Chinese, North American Legal Systems

The Zero Hedge blog has a brief article written by "Static Chaos" on the eight year jail sentence given to an American geologist convicted of industrial spying, clandestinely buying a database of Chinese oil resource information.  He complained of torture.  Some of the links provided in the article are reproduced below.

Americans are dismayed over what they perceive as an outrageous abuse of law.  They conveniently forget how they treat industrial espionage.  For instance they sentenced this 74 year old Chinese spy to 15 years after he was convicted of stealing classified information from Boeing.

There is an easy way for China to shortcut the whole procedure.  They could set up military detention centres for terrorists in other countries, where neither Chinese law nor the law of the host country, nor military codes of conduct apply. Then they can snatch people off the streets anywhere in the world as long as they believe them to be terrorists, or have ties to terrorists.  These suspected terrorists can then be held indefinitely with no need to be charged with anything, and torture is OK, probably even condoned and encouraged at the highest levels.  In that way China could bring its judicial system up to the American high standard. 

It should be pointed out that in America you can be detained and harassed for taking photos of industrial sites or important landmarks, anything that could be a target of terrorists.  Here's one recent example.  And people no doubt are now familiar with the new rule barring journalists from getting within 65 feet of any oil booms in the Gulf of Mexico.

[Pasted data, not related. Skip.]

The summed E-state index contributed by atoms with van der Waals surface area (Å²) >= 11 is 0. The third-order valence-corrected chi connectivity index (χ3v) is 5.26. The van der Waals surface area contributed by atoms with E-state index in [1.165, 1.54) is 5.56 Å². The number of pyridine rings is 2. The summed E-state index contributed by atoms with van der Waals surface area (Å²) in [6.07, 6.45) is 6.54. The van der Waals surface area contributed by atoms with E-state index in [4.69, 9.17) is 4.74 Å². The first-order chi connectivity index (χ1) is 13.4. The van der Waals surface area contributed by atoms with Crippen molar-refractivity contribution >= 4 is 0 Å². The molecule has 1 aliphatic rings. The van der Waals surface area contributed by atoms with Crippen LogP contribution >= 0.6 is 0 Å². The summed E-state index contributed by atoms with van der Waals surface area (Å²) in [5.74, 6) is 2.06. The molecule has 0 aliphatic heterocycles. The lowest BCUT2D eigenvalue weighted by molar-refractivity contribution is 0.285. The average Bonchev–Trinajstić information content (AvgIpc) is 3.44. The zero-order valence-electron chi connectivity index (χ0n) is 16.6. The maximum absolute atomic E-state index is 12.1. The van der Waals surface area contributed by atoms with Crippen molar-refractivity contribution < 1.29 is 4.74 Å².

China continues to be criticized for its brutal treatment of students at Tiananmin Square in 1989 as well as other repressive treatment of citizens.  Americans levelling such criticism should remember the Kent State shootings in 1970.

Canadians should demand an independent inquiry into police action/inaction in the recent G20 "Fake Lake" summit in Toronto, especially what role, if any, agent provacateurs may have played.  Many journalists have complained of arbitrary arrest and excessive, brutal treatment from the police.  One citizen who received some prominence was Tommy TaylorEveryone should read his detailed account of the events leading up to his arrest, police conduct throughout, and detention conditions.  There are many similar, shorter accounts written by journalists.

The North American and Chinese legal systems aren't as different as many people think.
And what's with the kid on the ground.  No real critic of the corporate globalization movement would own anything made by Nike, and certainly would not be wearing Nike runners at a protest rally.

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